Kai Wang, GW Chemistry Graduate Student Presents the Development of Supported Catalysts for Valorization of Renewables

GW Chemistry Graduate Student, Voutchkova-Kostal Group


The development of catalytic processes for the conversion of renewable waste products, such as glycerol and CO2, to value-added chemicals is critical to enabling a circular economy. Our group has focused on the development of new methods that simultaneously convert waste materials such as CO2 and glycerol to commodity chemicals with increasing demand, such as lactic and formic acid, via dehydrogenation and transfer hydrogenation processes. However, the catalysts we have employed to-date for these processes are not recoverable and are based on precious metals, such as iridium. Here we report a significant advance in the development of robust heterogeneous catalysts for these processes based on site-isolated heterogeneous catalysts (SIHCs) immobilized on cheap clay-based hydrotalcite supports. The catalysts are characterized extensively to elucidate surface chemistry and electronic effects of the support, and tested for glycerol dehydrogenation and transfer hydrogenation under microwave, high pressure, and continuous flow reaction conditions. We also extend this process to the transfer hydrogenation of another “waste” chemical from biomass processing, levulinic acid, which is efficiently converted to a high-value solvent gamma-valerolactone (GVL). Further rational design of robust and active catalysts for these processes will be based on the structure-activity relationships identified in these SIHCs.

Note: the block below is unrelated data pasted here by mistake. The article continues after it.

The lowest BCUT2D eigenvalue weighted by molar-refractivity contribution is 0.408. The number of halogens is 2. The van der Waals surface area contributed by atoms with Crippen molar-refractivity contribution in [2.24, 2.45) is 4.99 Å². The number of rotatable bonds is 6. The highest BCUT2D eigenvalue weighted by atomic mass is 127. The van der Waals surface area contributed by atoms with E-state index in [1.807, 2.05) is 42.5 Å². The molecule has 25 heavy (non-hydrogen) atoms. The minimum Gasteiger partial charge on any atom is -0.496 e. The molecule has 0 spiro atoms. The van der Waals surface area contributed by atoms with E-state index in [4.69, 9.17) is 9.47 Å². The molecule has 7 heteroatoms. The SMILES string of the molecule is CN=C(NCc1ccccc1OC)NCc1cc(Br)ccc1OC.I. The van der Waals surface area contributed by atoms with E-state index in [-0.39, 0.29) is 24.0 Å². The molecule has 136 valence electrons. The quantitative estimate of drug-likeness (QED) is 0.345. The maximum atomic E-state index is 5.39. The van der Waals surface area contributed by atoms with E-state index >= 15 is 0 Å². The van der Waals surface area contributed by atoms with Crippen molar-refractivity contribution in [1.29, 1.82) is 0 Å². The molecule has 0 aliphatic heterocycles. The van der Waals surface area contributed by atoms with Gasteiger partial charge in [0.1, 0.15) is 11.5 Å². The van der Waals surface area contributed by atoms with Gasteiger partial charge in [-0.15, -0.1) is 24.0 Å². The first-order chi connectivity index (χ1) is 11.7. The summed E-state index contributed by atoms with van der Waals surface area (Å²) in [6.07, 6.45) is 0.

Kai Wang received her B.A. from Huaqiao University in China in 2016. She joined the GWU Chemistry Department in 2016 as a MS student, and in 2017 began her graduate work in the PhD program. Her current work in Voutchkova-Kostal group focuses on the development of supported catalysts for dehydrogenation and transfer hydrogenation from renewable hydrogen sources.